When it comes to arena rock shows, it goes without saying that Kiss wrote the book. And the band’s current End of the Road tour is without a shadow of a doubt one of their most ambitious arena productions to date.
Having been 9 years since the band’s last appearance in the North East, this show brings together generations of Kiss fans new and old for one last parting concert. And whilst Kiss are unquestionably one of the world’s most successful rock bands, Paul Stanley hasn’t forgotten those intimate shows at Newcastle City Hall many years ago.
On this their farewell UK run, the hottest band in the land certainly live up to the reputation, with a huge fiery pyro fuelled show that would even give Rammstein a run for their money. Those in the first half of the Utilita Arena certainly feel the heat with flames frequently emanating from behind Eric Singer’s drum riser to great effect.
These rock titans intend to go out with a bang, and with the multitude of firecrackers, rockets and Catherine wheels deployed during the course of the evening, this writer would say mission accomplished in that respect.
Of course, the show was not short of its musical fireworks, during an explosive two-hour set that traversed the band’s forty-plus year career. From the moment the quartet descends from hydraulics suspended above the stage during set opener Detroit Rock City the Tyneside faithful are transfixed.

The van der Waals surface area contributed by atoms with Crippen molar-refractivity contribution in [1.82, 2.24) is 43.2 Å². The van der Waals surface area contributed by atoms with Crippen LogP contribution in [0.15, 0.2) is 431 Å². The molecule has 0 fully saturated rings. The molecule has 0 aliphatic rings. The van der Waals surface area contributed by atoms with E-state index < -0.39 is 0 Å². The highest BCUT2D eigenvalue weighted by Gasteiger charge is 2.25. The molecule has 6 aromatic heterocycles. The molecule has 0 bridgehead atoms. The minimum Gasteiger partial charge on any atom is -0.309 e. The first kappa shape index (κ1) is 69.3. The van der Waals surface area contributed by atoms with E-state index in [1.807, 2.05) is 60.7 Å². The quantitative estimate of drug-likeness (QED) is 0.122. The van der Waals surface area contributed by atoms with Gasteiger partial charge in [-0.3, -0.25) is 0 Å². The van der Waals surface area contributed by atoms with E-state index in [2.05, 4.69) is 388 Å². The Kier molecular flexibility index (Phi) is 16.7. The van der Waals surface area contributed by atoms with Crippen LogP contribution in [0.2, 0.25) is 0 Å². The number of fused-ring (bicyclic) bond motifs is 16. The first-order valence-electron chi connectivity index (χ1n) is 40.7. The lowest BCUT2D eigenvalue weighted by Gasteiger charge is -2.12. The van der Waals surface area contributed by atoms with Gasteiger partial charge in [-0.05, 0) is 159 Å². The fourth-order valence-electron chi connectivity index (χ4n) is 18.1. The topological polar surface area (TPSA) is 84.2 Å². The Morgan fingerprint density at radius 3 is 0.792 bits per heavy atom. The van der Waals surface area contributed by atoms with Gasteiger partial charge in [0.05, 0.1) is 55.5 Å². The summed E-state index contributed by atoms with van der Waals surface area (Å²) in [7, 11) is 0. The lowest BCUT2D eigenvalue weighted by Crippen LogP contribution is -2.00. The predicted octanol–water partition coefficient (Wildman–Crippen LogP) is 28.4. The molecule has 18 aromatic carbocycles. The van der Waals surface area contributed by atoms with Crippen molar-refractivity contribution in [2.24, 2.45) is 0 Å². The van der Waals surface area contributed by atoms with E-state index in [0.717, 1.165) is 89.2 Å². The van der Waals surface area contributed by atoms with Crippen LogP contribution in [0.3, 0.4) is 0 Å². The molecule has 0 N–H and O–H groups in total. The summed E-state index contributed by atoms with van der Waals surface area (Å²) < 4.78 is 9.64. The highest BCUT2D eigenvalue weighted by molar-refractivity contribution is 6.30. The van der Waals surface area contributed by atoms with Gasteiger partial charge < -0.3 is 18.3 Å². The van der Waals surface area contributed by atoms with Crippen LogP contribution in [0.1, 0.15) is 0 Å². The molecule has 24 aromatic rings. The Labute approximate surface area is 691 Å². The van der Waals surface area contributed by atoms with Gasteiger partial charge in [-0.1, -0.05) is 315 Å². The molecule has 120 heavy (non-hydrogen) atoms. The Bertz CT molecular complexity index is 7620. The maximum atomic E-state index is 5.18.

Highlights include Gene Simmons fire breathing, blood spitting, and tongue lashing antics during War Machine or the demonic God of Thunder. Tommy Thayer’s explosive guitar solo during Cold Gin. Whilst Paul Stanley’s high flying renditions of Love Gun and the disco-tinged I Was Made For Loving You from the centre of the room brought the fans that bit closer to the action.
The masked quartet used every inch of the arena as their playground making this huge cavernous space feel somewhat up close and personal. The group’s electrifying production, along with their otherworldly stage personas and theatrical showmanship puts Kiss in a league of their own.
A sea of cell phone lights illuminates the arena as drummer Eric Singer positions himself behind a grand piano centre stage during a beautiful encore airing of Beth. And of course, the show itself was just another one of those memorable Crazy Crazy Nights with Kiss.
The anthemic ‘Rock and Roll All Nite’ is a fitting finale and a parting Kiss goodbye to the band’s Tyneside fan base.
Whilst this current run may mark the End of the Road for Kiss, their musical legacy will live on forever. Tonight Newcastle wanted the best, and they got it.
WORDS AND PHOTOGRAPHY – ADAM KENNEDY